Nuclear Magnetic Resonance Spectroscopy as an Environmental Forensics Tool for Exploring Composition and Behaviour of Non-Aqueous Phase Liquids from Contaminated Environments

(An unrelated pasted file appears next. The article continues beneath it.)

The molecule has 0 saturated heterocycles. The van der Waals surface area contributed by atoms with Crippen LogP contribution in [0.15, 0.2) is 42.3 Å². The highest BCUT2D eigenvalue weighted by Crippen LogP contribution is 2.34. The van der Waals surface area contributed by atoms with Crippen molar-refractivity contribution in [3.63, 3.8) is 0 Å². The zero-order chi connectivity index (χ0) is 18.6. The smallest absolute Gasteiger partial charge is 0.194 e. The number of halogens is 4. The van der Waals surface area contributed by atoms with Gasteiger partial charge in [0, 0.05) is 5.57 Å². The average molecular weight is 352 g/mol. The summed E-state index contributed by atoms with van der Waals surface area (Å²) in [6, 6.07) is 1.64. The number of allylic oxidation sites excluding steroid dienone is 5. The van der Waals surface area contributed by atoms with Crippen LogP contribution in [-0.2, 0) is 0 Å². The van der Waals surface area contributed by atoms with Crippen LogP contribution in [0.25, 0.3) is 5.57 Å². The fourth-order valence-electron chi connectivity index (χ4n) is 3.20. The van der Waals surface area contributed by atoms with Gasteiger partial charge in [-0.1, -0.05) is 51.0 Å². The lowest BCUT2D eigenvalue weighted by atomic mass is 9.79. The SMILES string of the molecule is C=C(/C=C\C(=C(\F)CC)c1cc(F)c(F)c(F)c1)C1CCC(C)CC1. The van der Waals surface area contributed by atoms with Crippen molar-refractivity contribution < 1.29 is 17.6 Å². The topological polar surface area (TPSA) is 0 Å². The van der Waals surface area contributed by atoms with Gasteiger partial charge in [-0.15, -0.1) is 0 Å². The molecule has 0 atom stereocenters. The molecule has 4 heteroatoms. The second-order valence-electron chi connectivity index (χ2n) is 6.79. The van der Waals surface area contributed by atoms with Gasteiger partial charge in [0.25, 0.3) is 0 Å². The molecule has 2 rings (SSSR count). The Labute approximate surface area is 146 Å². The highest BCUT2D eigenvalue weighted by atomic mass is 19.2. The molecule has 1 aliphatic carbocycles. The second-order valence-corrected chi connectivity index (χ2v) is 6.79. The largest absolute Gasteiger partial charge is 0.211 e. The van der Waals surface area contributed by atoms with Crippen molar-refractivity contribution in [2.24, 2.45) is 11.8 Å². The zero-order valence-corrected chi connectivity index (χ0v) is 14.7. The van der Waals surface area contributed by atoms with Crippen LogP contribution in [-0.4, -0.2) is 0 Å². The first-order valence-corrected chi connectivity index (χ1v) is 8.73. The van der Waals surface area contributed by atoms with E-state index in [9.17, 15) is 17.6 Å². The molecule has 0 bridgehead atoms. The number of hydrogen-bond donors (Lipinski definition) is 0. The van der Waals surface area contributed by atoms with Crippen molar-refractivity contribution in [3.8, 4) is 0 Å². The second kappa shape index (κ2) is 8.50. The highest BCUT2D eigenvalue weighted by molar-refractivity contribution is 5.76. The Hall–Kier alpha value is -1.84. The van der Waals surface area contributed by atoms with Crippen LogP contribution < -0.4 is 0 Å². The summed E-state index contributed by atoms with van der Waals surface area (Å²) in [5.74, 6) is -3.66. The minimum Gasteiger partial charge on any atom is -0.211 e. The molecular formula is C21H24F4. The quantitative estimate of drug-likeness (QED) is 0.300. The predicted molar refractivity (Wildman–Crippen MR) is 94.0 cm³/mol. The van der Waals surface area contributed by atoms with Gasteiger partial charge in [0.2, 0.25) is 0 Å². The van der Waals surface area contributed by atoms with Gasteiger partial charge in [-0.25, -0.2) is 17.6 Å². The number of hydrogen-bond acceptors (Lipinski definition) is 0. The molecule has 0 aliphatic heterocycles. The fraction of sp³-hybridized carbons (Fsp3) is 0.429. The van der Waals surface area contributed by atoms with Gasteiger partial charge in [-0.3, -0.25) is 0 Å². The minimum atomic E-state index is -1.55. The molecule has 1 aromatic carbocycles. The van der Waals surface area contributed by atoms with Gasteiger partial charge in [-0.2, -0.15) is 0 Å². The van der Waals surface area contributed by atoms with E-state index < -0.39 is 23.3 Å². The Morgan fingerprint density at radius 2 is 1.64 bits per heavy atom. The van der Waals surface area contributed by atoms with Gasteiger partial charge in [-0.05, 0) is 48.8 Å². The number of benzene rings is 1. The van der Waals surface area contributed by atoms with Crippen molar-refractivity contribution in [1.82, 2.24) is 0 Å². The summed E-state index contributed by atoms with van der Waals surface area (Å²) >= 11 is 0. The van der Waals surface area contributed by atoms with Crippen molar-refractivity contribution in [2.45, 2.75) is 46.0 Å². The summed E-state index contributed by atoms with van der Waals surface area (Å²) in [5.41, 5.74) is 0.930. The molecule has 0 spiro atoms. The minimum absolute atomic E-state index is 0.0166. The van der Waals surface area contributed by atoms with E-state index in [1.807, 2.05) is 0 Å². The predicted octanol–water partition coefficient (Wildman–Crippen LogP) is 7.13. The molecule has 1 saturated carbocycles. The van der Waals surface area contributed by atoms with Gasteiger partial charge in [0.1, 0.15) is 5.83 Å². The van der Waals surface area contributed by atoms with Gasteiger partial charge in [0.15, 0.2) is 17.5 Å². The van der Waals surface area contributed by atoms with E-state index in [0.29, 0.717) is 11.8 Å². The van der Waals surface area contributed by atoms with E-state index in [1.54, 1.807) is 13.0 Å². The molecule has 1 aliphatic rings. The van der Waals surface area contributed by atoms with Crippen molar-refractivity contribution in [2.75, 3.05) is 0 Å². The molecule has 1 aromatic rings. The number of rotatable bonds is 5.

Non-aqueous phase liquids (NAPL) are a complex group of environmental contaminants which pose a challenge to environmental managers. Nuclear magnetic resonance (NMR) spectroscopy has potential applications in this field but is currently underutilized. This thesis aims to assess and improve the ability of NMR for NAPL analysis. Specifically, a novel 1H NMR fingerprinting scheme was developed for polycyclic aromatic hydrocarbons (PAH) and was found to enhance the characterization of coal tars, while passive sampling and solid phase extraction (SPE) were explored as sample preparation techniques for dilute NAPL-contaminated water samples in conjunction with low-field benchtop NMR. Additionally, NMR was used to examine the composition of a reconstructed chlorobenzene NAPL as it underwent a series of partitioning processes including dissolution, sorption, and volatilization, to reveal the components that were most and least resistant to abiotic attenuation. These results showed promise for NMR as a tool within the context of environmental characterization and forensics of complex mixtures.